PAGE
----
5. Remove the big nuts from the upper torsion arm. The trick here is to have the spare tyre nearby so rest the brakes onto. It is really important the whole thing is not left to hang by the break line. It is heavy, and it is awkward to hold and to move about, but this way you don’t have to remove the brakes and bleed the brakes and all that. Make sure you are very careful about moving the hub, don’t let the brake line become tight. I found it easy enough to push and pull the spare tyre with my legs as I held the hub and manoeuvred it carefully. Once you’ve got one of the hubs off you can’t go changing the direction of the steering anymore – it could bring the hub to fall and pull on or break the brake line. [​IMG]
    6. Remove the nut and bolt from the end of the sway bay (2 x 17 mm)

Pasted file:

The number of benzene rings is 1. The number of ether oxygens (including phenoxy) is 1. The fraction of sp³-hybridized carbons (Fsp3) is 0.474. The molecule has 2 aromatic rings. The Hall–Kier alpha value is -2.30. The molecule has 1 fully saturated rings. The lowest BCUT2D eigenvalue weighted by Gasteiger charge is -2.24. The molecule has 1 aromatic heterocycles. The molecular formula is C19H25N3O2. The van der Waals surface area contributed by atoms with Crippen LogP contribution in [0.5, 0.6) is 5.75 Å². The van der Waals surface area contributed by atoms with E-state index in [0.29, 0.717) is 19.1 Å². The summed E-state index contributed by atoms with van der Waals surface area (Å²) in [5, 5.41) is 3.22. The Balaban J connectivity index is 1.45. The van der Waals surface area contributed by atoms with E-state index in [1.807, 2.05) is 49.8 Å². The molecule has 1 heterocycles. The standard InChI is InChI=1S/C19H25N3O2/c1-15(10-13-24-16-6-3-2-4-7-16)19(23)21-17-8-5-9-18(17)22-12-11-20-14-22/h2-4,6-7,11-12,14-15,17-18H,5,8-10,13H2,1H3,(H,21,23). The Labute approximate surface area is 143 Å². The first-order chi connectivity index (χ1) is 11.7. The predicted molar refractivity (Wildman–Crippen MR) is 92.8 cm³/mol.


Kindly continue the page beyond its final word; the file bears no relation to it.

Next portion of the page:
7. Remove the clamp from the bottom of the sway bar. First up you’ve gotta dig the tab on the rear of the clamp out of the rubber with a screwdriver, bend it all the way down. Then use the hardwood block to enable you to hammer the clamp towards the front of the bus, hammer it all the way off (goggles on – I had a few bits of dirt fly back and hit my face).
    8. Remove the set screw from both the upper and lower torsion arms (19 mm for the lock nut and 8 mm allen key for the screw). These are hidden beneath a thick layer of muck, on the top of the arm, slightly forward and nearest to the centre of the bus. You’ll need to use the little screwdriver to dig out the muck to fit the allen key in. I needed to use the cheat bar on the allen key – but think about which way is undo before using the cheat bar.